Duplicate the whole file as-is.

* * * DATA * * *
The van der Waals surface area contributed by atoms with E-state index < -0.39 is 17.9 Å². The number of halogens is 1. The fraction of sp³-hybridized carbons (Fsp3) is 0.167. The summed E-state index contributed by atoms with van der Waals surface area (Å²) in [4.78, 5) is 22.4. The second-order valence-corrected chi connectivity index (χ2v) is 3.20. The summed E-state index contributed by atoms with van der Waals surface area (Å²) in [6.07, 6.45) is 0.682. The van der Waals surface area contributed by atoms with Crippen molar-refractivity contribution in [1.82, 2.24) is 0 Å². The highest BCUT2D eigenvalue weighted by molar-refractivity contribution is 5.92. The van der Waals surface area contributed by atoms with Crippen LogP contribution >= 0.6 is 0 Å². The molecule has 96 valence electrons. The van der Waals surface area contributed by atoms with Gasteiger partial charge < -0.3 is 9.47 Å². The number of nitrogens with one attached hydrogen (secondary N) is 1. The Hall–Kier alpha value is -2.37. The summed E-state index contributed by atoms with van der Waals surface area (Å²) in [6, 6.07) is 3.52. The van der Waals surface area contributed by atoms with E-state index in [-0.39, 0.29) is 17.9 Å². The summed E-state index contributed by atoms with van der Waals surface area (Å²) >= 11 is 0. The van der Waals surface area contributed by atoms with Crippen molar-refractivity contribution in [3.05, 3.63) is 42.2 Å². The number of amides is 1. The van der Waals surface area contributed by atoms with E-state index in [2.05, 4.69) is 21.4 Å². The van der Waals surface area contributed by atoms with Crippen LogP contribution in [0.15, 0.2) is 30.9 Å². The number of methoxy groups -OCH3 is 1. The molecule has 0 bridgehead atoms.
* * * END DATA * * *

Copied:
The van der Waals surface area contributed by atoms with E-state index < -0.39 is 17.9 Å². The number of halogens is 1. The fraction of sp³-hybridized carbons (Fsp3) is 0.167. The summed E-state index contributed by atoms with van der Waals surface area (Å²) in [4.78, 5) is 22.4. The second-order valence-corrected chi connectivity index (χ2v) is 3.20. The summed E-state index contributed by atoms with van der Waals surface area (Å²) in [6.07, 6.45) is 0.682. The van der Waals surface area contributed by atoms with Crippen molar-refractivity contribution in [1.82, 2.24) is 0 Å². The highest BCUT2D eigenvalue weighted by molar-refractivity contribution is 5.92. The van der Waals surface area contributed by atoms with Crippen LogP contribution >= 0.6 is 0 Å². The molecule has 96 valence electrons. The van der Waals surface area contributed by atoms with Gasteiger partial charge < -0.3 is 9.47 Å². The number of nitrogens with one attached hydrogen (secondary N) is 1. The Hall–Kier alpha value is -2.37. The summed E-state index contributed by atoms with van der Waals surface area (Å²) in [6, 6.07) is 3.52. The van der Waals surface area contributed by atoms with E-state index in [-0.39, 0.29) is 17.9 Å². The summed E-state index contributed by atoms with van der Waals surface area (Å²) >= 11 is 0. The van der Waals surface area contributed by atoms with Crippen molar-refractivity contribution in [3.05, 3.63) is 42.2 Å². The number of amides is 1. The van der Waals surface area contributed by atoms with E-state index in [2.05, 4.69) is 21.4 Å². The van der Waals surface area contributed by atoms with Crippen LogP contribution in [0.15, 0.2) is 30.9 Å². The number of methoxy groups -OCH3 is 1. The molecule has 0 bridgehead atoms.